​Top 5 mega trends shaping the future of cyber security

Global environment continues to pose increasingly complex security challenges to governments and across critical infrastructure.

The global environment continues to pose increasingly complex security challenges to governments and across critical infrastructure.

Economic and financial instability, as well as political and social unrest, have brought controversy and insecurity across a number of countries, impacting security decisions worldwide.

Frost & Sullivan Senior Consultant Anthony Leather explores the changing global dynamics that are driving security stakeholders to re-evaluate resources and operational requirements to protect against a range of evolving threats - from traditional terrorism and crime to emerging threats from cyber security, information and unknown groups.

“Cyber security continues to grow as one of the largest challenges facing both governments and critical infrastructure operators,” Leather says.

“Engagement between industry and key stakeholders is critical to better protect from the increasingly complex cyber threats.”

In response to these challenges, Frost & Sullivan has identified the top five mega trends in the security industry that will shape the way in which governments will protect their citizens and critical assets in the future.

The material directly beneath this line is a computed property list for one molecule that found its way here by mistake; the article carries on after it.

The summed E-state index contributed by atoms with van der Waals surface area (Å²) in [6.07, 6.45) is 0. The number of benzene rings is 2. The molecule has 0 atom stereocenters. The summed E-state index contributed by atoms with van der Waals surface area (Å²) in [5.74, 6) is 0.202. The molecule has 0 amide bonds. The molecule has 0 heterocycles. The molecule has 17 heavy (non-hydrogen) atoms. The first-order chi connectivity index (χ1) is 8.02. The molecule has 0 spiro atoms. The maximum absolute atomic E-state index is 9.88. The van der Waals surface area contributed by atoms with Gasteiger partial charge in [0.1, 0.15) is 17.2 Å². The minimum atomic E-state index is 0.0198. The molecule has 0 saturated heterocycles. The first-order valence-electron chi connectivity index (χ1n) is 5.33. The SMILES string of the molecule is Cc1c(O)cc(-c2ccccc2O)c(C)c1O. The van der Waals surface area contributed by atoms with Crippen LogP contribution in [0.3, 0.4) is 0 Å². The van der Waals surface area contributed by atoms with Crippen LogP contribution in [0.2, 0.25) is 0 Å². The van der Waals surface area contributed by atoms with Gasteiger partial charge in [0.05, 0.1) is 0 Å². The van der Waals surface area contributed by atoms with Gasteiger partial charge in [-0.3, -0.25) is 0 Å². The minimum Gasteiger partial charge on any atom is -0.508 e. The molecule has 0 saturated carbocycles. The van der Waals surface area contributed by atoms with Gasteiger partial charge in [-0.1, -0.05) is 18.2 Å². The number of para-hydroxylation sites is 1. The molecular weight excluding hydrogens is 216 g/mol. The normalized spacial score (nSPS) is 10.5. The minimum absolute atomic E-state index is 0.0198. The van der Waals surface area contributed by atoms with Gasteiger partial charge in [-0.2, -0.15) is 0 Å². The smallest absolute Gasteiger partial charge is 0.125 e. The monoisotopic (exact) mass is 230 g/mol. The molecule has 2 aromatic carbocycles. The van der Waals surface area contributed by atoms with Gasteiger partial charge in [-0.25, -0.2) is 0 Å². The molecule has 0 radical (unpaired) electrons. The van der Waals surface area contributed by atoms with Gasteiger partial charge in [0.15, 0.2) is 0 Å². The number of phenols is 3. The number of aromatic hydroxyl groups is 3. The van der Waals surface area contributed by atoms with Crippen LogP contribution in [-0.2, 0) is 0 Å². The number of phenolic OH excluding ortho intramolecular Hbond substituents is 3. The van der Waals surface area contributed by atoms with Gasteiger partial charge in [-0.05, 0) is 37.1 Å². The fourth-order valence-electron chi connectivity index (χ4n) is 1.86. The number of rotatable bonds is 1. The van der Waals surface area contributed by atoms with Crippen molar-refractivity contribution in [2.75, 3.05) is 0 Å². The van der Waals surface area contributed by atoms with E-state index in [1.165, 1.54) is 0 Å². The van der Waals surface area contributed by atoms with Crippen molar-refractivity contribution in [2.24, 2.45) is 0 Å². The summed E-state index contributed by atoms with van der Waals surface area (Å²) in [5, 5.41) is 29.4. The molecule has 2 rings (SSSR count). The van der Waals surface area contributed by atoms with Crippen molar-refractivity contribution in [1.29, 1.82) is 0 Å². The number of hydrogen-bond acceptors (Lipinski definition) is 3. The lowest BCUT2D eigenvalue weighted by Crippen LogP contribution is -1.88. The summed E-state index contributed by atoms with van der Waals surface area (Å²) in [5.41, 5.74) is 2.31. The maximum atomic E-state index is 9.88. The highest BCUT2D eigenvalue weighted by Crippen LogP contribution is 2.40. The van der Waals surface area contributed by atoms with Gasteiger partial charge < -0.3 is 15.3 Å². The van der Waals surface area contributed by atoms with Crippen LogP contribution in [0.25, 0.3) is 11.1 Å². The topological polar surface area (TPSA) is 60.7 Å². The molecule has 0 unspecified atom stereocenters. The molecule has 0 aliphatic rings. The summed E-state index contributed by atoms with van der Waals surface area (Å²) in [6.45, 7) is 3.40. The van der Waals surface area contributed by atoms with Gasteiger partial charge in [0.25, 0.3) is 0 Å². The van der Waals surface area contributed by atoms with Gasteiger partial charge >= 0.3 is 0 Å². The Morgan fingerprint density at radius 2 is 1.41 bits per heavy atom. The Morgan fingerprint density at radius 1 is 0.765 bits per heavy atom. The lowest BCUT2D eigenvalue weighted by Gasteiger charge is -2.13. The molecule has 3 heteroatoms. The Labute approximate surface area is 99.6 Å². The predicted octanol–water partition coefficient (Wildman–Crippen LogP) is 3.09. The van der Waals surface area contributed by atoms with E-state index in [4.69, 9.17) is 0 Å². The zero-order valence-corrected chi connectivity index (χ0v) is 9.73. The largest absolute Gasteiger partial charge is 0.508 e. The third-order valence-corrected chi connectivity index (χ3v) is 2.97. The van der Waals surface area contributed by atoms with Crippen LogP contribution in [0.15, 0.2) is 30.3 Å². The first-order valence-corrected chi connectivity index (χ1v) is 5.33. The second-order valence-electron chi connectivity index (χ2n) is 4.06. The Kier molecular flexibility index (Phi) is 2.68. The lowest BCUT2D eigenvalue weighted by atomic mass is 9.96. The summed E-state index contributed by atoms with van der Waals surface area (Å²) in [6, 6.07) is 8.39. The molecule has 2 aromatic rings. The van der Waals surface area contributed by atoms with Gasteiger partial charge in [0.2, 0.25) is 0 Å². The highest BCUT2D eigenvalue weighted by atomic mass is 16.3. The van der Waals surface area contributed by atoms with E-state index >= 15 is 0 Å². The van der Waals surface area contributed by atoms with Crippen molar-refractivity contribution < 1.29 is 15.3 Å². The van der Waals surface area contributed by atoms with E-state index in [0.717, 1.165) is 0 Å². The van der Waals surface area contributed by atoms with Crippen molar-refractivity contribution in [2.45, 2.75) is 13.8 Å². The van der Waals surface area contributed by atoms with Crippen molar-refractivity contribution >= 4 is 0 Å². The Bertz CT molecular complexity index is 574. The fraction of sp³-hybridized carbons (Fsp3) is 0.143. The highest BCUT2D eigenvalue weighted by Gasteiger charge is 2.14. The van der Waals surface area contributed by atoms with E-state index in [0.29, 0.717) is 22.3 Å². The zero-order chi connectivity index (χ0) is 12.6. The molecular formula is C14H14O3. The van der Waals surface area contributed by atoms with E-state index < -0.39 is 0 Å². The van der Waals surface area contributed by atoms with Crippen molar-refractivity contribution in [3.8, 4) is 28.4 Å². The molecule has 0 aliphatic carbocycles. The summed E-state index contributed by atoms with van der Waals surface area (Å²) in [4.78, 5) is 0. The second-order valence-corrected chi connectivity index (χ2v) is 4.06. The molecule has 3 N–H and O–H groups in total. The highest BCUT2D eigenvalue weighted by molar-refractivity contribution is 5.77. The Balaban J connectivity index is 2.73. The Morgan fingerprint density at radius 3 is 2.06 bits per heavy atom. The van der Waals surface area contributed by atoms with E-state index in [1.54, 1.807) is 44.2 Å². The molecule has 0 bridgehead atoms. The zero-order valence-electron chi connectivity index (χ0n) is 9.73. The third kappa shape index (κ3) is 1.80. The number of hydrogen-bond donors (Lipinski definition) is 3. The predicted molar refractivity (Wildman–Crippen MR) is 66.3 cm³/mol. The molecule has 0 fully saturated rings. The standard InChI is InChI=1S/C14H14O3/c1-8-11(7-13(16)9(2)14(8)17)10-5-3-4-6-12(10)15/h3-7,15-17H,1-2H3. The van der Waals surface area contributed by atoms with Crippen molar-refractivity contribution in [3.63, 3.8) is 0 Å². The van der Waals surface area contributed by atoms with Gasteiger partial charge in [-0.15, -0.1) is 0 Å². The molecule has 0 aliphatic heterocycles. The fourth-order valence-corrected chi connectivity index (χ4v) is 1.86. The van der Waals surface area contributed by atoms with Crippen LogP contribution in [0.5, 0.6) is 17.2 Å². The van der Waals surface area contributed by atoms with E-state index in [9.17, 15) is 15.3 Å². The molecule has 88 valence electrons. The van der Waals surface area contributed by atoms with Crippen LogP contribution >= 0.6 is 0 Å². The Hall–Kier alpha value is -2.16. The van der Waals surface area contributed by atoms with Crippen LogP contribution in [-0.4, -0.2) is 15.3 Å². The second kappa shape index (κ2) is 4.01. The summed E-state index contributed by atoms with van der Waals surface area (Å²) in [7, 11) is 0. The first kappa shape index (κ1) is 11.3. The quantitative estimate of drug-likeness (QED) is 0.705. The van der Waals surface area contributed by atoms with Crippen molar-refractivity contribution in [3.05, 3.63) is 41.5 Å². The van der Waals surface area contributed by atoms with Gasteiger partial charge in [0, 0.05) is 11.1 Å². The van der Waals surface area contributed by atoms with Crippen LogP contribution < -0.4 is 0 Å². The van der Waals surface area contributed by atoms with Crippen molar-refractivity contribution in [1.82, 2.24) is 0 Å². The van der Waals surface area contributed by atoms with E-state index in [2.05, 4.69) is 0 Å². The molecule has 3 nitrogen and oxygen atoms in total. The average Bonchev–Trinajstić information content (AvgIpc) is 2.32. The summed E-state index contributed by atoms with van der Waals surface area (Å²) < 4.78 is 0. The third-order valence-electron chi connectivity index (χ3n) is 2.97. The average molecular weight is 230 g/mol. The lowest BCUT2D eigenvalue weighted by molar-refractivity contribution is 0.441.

Firstly, the rapid development of technologies that allow greater flexibility and security to end users, providing a more predictive and proactive approach of security procedures.

“Emerging trends will include unmanned aerial systems, the Internet of Things and wearable devices in public safety and intelligent security solutions,” Leather predicts.

Secondly, Leather cites the emergence of Internet of Things programmes in public safety.

“There will be a rapid growth of IP enabled devices used by law enforcement departments,” he adds.

“4G LTE connected devices used by officers, in vehicles and within surveillance systems, is expected growth at over 13 percent until 2024.”

Thirdly, the increased debate on intelligence and privacy, following the soaring terrorism threat levels across the globe.

“The rising concern about privacy laws and technologically sophisticated terrorism networks will also eclipse the backlash against the National Security Agency (NSA) and protection of personal data,” Leather adds.

Fourthly, Leather forecasts the rising use of Web intelligence and Big Data analytics throughout law enforcement.

“Constraints on budgets and an increased focus on business efficiency will squeeze security provider prices with a focus on affordable security solutions that show a clear return on investment both for protection and operation,” he explains.

“The cyber problem will continue with a call for greater collaboration between government and industry, focus in the boardroom, and better cyber security hygiene.”

And finally, Leather predicts the continuous growth of investments in critical infrastructure security, as legacy systems are replaced with newer technology.

“Highlights include the growth of airport and mass transport infrastructure in Asia Pacific, an expected investment growth of 8 percent into border security, and strong investment in cyber solutions in banking and finance over the coming years,” he adds.

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